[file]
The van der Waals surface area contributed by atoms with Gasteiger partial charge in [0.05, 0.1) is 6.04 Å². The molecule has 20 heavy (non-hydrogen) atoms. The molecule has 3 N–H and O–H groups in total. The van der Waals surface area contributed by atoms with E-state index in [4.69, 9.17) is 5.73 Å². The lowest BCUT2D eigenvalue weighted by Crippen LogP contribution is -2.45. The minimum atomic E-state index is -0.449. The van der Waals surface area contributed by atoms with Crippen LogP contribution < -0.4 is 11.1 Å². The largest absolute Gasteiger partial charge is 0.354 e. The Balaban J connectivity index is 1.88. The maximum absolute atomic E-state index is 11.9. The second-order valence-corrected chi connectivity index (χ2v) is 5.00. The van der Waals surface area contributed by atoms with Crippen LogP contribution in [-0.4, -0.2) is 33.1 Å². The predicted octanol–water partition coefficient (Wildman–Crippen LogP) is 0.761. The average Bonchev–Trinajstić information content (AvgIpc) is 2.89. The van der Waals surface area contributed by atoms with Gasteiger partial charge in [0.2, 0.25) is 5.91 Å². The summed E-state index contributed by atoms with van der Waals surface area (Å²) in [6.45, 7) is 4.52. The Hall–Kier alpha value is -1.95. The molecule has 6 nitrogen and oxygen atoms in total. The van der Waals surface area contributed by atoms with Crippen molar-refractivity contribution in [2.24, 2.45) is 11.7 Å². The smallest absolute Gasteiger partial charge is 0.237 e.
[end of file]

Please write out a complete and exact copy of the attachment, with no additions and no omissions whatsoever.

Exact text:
The van der Waals surface area contributed by atoms with Gasteiger partial charge in [0.05, 0.1) is 6.04 Å². The molecule has 20 heavy (non-hydrogen) atoms. The molecule has 3 N–H and O–H groups in total. The van der Waals surface area contributed by atoms with E-state index in [4.69, 9.17) is 5.73 Å². The lowest BCUT2D eigenvalue weighted by Crippen LogP contribution is -2.45. The minimum atomic E-state index is -0.449. The van der Waals surface area contributed by atoms with Crippen LogP contribution < -0.4 is 11.1 Å². The largest absolute Gasteiger partial charge is 0.354 e. The Balaban J connectivity index is 1.88. The maximum absolute atomic E-state index is 11.9. The second-order valence-corrected chi connectivity index (χ2v) is 5.00. The van der Waals surface area contributed by atoms with Crippen LogP contribution in [-0.4, -0.2) is 33.1 Å². The predicted octanol–water partition coefficient (Wildman–Crippen LogP) is 0.761. The average Bonchev–Trinajstić information content (AvgIpc) is 2.89. The van der Waals surface area contributed by atoms with Gasteiger partial charge in [0.2, 0.25) is 5.91 Å². The summed E-state index contributed by atoms with van der Waals surface area (Å²) in [6.45, 7) is 4.52. The Hall–Kier alpha value is -1.95. The molecule has 6 nitrogen and oxygen atoms in total. The van der Waals surface area contributed by atoms with Crippen molar-refractivity contribution in [2.24, 2.45) is 11.7 Å². The smallest absolute Gasteiger partial charge is 0.237 e.